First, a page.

If you’re a charity seeking support from Pen Air Federal Credit Union in Pensacola, Fla., you’ll want to coordinate your event calendar with theirs. In the past, requests to the $1.2 billion credit union have been funneled through the marketing department, where they are categorized according to time and how they fit the Pen Air brand.
“Our brand is very focused on a couple things,” said Patricia Veal, vice president of marketing at Pen Air. “Does it benefit some of our members? Does it benefit education? You don’t want to just make a monetary donation.”
Team efforts offering the staff a chance to become involved and create a win-win situation by providing visibility for the credit union get priority. There are already so many events proposed for 2013 that Pen Air has formed a committee to weigh resources against events.
One example was the Making Strides Against Breast Cancer walk in October. In addition to raising more than $10,000 since becoming involved, half of the walkers were credit union employees.
“We would have more walkers but many of our offices are open Saturday mornings,” Veal noted. “This charity hits home with Pen Air because of staff that have been diagnosed with breast cancer and survived.”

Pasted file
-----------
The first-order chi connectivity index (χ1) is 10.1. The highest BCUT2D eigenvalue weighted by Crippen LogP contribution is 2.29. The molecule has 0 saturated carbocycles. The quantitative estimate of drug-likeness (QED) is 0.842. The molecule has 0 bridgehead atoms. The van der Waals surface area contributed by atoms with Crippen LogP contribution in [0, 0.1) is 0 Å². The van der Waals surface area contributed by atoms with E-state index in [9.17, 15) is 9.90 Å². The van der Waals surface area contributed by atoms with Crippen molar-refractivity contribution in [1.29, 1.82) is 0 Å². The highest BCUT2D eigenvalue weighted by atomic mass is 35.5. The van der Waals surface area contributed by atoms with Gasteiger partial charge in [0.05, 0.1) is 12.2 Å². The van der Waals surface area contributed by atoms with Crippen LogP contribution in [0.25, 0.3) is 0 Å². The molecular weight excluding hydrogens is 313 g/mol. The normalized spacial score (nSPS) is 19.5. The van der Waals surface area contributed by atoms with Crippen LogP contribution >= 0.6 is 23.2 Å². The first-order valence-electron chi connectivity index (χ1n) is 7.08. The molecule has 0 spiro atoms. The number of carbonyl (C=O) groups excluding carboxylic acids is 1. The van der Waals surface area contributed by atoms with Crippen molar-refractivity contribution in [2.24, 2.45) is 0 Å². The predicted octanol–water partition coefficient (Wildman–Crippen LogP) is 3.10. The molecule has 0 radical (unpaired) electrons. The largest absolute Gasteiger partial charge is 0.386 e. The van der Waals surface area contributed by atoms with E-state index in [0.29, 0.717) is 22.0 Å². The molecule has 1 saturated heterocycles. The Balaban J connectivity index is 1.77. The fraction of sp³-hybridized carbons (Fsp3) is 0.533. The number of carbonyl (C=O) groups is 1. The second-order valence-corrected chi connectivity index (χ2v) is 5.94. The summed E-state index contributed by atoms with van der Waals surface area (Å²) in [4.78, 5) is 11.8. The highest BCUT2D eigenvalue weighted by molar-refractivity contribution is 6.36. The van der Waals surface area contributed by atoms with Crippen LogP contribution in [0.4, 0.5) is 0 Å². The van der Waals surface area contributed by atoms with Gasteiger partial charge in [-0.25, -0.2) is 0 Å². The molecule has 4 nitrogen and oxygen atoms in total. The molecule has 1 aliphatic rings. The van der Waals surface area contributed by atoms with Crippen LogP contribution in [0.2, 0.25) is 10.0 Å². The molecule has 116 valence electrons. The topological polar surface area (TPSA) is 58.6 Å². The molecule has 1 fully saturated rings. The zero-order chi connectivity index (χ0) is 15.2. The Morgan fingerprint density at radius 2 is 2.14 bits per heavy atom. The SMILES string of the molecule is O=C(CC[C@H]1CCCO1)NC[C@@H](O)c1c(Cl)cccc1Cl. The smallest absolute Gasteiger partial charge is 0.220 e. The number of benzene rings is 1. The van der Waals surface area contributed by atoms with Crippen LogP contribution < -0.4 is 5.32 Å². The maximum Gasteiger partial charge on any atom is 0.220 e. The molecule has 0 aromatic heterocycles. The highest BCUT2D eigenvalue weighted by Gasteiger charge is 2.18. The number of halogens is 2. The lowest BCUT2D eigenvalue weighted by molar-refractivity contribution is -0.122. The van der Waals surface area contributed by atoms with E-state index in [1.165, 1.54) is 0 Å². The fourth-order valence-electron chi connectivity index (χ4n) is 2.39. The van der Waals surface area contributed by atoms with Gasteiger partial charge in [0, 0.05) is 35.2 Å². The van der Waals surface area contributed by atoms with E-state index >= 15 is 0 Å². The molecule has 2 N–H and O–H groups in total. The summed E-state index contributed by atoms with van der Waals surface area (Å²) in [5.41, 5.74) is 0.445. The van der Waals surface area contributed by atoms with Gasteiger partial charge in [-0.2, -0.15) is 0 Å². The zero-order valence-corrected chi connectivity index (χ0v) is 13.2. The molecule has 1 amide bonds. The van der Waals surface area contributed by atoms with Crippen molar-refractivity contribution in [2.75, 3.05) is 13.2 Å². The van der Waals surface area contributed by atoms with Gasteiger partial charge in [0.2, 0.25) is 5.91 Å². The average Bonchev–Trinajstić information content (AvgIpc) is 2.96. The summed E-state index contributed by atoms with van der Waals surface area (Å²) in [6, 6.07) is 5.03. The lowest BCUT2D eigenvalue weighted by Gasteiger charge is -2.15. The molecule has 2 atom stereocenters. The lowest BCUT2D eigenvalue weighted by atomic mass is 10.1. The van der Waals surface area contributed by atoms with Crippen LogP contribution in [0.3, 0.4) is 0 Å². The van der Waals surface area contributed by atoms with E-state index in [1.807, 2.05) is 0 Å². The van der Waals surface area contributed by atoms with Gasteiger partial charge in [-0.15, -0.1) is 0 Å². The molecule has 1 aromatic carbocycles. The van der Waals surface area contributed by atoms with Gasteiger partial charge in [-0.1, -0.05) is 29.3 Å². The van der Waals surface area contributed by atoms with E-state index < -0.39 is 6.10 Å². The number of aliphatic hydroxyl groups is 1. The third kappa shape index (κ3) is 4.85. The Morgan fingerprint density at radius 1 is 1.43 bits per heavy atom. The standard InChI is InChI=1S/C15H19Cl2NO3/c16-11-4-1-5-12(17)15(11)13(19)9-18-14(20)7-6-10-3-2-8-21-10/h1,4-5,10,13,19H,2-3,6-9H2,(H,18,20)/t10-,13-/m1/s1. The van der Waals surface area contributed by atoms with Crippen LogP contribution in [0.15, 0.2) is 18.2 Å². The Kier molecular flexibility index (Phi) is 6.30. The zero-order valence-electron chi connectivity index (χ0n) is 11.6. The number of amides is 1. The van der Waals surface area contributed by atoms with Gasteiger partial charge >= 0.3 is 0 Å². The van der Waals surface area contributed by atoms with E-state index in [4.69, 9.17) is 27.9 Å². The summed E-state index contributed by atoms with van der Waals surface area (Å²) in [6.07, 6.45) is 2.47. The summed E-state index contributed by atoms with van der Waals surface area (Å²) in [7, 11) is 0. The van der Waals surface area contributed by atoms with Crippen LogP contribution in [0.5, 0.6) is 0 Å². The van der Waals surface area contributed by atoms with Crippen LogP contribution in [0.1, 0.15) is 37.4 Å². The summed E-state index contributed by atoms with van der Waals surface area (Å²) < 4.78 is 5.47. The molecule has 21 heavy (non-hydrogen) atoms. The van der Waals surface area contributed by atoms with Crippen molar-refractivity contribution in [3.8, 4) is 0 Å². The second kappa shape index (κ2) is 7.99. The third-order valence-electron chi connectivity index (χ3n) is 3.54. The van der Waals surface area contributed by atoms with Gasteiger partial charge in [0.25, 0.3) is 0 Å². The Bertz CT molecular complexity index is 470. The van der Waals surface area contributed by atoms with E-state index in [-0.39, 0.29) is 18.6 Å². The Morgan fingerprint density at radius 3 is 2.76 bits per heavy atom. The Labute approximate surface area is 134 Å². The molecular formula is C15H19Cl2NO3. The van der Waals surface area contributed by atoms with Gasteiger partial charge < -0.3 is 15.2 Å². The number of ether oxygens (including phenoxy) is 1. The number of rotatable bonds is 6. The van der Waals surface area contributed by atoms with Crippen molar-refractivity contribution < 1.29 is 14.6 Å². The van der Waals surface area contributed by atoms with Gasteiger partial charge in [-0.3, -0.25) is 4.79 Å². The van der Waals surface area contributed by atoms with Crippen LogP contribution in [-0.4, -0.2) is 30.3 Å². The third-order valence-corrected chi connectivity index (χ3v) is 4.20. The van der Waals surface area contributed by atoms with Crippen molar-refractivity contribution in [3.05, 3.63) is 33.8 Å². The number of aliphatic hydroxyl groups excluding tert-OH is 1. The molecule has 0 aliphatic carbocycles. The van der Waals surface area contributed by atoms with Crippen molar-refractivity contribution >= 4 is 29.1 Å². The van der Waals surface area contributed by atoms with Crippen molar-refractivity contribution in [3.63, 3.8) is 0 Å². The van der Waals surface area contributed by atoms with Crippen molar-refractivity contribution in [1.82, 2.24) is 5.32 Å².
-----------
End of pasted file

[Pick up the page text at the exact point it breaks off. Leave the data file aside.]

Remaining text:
Pen Air has also hosted the Tyler Jefferson Memorial 5K Run, named after an enlisted military person who was shot and killed outside the Pensacola Naval Air Station Corry Station during a robbery attempt. Proceeds go to Citizens Against Crime to fund a reward system for solving crimes. Organizers envision the event expanding to also benefit a scholarship program.
There are so many good causes both in the civilian sector and in the military community Pen Air serves, Veal said. Because the big challenge is time and personnel, it’s important to create parameters and funnel all the requests to one decision-making group within the credit union, she added.
Many credit unions want to focus their charitable efforts on local groups. That could post a challenge for an organization like Lake Trust Credit Union. Headquartered in Lansing, Mich., the $1.5 billion cooperative serves members across the state from Lake Huron to Lake Michigan.
In November, Lake Trust sponsored a Lake to Lake Food Drive. The credit union ended up colleting 21,019 pounds of food for families in Michigan. That was projected to yield 60,000 meals. The credit union partnered with Feeding America, West Michigan Food Bank, Greater Lansing Food Bank, Food Gathers, and Gleaners Food Bank of Southwest Michigan so the food collected stayed in local communities.
“Our members were very enthusiastic,” Keith Koppmeier, Lake Trust director of corporate responsibility and government relations, said. “We had a lot of calls from branch managers telling us how excited our members were.”
Koppmeier said people started bringing in food well before the official date of Nov 16. As a result, branches had to put out collection bins early. Two Men and a Truck Moving Company, headquartered in Lansing, volunteered to pick up food at the credit union’s Lansing area branches and take it to the food bank.
“With the economic downturn, there’s a lot of competition for giving. With the food drive, we’re helping to make a difference in the local community,”